There are lots of lessons to be learned from our experiences in lockdown, but whether lessons will be learned is anybody's guess. Who in their right mind could take Boris Johnson as a good example of one who learns lessons? That said – the subject of just how awful the man and his ways, let alone most of his ministers are, is becoming redundant as a topic for interesting conversation as it is impossible to find anyone who disagrees – I hope that the publicans and brewers of Britain have learned the lessons now that their premises are opening up again and are not stuck in the same old ways.
The past year has echoed to publicans lamenting their fate from behind the bars of their often far from salubrious premises. For a start, pub loos are invariably disgusting, located in the basement and approached by stairs down which it is impossible not to fall. Now one can drink inside, provided one sits down at a table, which is no great hardship. Not standing at a bar swimming in beer while having one's elbow jogged by some other customer trying to attract the attention an inadequate over-worked staff is an inalienable right that is no loss. Nor is being given for sustenance a packet of virtually impossible to open overpriced pork scratchings which end up sodden on the bar top, a stale sausage roll from a cake stand over which half the world has breathed, and wine served in glasses suspended upside down above one's head into which all sorts of exhalations are trapped.
Some will not survive, but do they deserve to if the owners, brewers or publicans do not realise that the new world needs not the old ways but new ones? What we want is something closer to the cafes of continental Europe and for whoever controls the size of pavements to see whether they can be extended so that tables can be set up outside premises without a garden.
Perhaps the road can be closed to through traffic? That has occurred with the slip road by my railway station. The two coffee shops and the would-be bistro located there have seized the opportunity. The road is full of waited upon tables suitably distanced and cafe society thrives. It may not thrive come winter, but by then maybe both establishments will have been able to construct proper glassed in extensions with heaters like they have on Le Continent – that region the people who voted to leave are now bursting with desire to go to, exercising their inalienable right to have a foreign holiday. Anyway, global warming should mean milder winters.
All sorts of other businesses have lessons to learn but let us start with one that really matters. Going out for a drink – and enjoying the experience. Mind you, I am still reeling at the price of last night's gin and tonics, not so much the gin but the tonic which cost £2.40. Enough to give one a fever you might say. Raised my temperature.
The sun is out and inhibitions are gone, leading to crazy times and bizarre behaviour. My early pitch at a Scottish summer time drama, rejected of course, but relevant nonetheless? No, not really, much more mundane than that. Simply a reflection on what I have witnessed over the past few days as the temperature has risen and we sun-starved Scots have been reacting, ranging from over-zealous celebrations through to additional over-zealous celebrations.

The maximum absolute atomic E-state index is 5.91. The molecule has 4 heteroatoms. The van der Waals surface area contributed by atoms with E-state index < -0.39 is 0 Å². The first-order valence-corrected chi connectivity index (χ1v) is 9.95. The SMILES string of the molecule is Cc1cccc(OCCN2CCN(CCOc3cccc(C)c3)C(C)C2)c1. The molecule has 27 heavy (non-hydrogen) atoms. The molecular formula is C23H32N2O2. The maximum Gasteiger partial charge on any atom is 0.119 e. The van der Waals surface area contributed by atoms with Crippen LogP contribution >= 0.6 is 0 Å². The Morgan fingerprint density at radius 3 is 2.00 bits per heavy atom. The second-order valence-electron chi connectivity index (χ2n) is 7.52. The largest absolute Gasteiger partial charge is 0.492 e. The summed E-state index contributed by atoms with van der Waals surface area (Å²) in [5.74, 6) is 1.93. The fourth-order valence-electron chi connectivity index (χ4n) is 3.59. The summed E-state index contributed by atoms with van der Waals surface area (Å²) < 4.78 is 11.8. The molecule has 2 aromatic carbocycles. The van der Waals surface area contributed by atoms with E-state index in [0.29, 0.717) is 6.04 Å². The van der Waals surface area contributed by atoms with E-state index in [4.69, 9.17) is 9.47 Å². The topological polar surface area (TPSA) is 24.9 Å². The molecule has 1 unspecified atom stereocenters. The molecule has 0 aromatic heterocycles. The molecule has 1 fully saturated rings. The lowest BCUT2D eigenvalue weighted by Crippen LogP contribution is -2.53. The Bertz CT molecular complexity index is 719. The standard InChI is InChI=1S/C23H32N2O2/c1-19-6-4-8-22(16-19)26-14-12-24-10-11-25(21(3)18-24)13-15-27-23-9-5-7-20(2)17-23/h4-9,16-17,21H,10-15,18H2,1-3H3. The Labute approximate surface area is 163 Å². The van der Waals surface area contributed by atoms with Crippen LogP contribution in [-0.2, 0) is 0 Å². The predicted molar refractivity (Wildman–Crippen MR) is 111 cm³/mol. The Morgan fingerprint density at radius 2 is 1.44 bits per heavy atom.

For example, we ate out last night and I don't mean at a restaurant. That was the night before and very nice too. No, I mean after 9pm at night and outside in our garden. That same garden which for 95% of the time is viewed through the firmly shut glass door, by sad faces, as the rain clatters down or the wind feels like it is about to blow over the dividing wall between ours and our neighbours fence. We even had a table cloth, though to be fair it has a waxy surface, to allow the omnipresent rain to just run off it onto the concrete slabs below. We will never become complacent. The solar lights lasted for more than the regular 30 minutes or so, activated by the unusual amount of power they were able to absorb and store.
In a very unlike EH10 manner, the high energy tunes were blasting out (at a moderate sound level). It has been so hot over the past few days that I have taken the unimaginable step of leaving the lounger out in the garden overnight for at least the past three nights. And even though I am far from being a gambling man, I actually left the horse (contraption for drying the washing) out overnight and everything was dry in the morning. If that is not a cause for celebration then I don't know what is.
Despite extensive preparation against the flaming sun's rays, I did find that I was a wee bit red last night, especially the back of my head, which in the past was covered by thick dark hair, now replaced by grey, though in much less of a quantity. However, a bright red and slightly sore to touch back of the head is so much more bearable than the vison I had in the mirror that time I tried a hat on. The Scots-Irish complexion was invented for the cold, the wet and the bracing wind, though those types of conditions turn my face as red as the sun does on its rare appearances.
This unusually warm weather leads to clothes being abandoned in haste and even more inappropriate garb making its debut in the streets, parks and outside spaces which have grown up around the recently emerging Scottish lockdown cafe culture. All fine as you leave the house in immaculate order, walking out into the sunshine with a day's adventure ahead, but not so favourable at the end of an evening spent partaking in a liquid diet. The streets of the capital have been testimony to that.
If you would like to contribute to the Cafe, please email your comments to firstname.lastname@example.org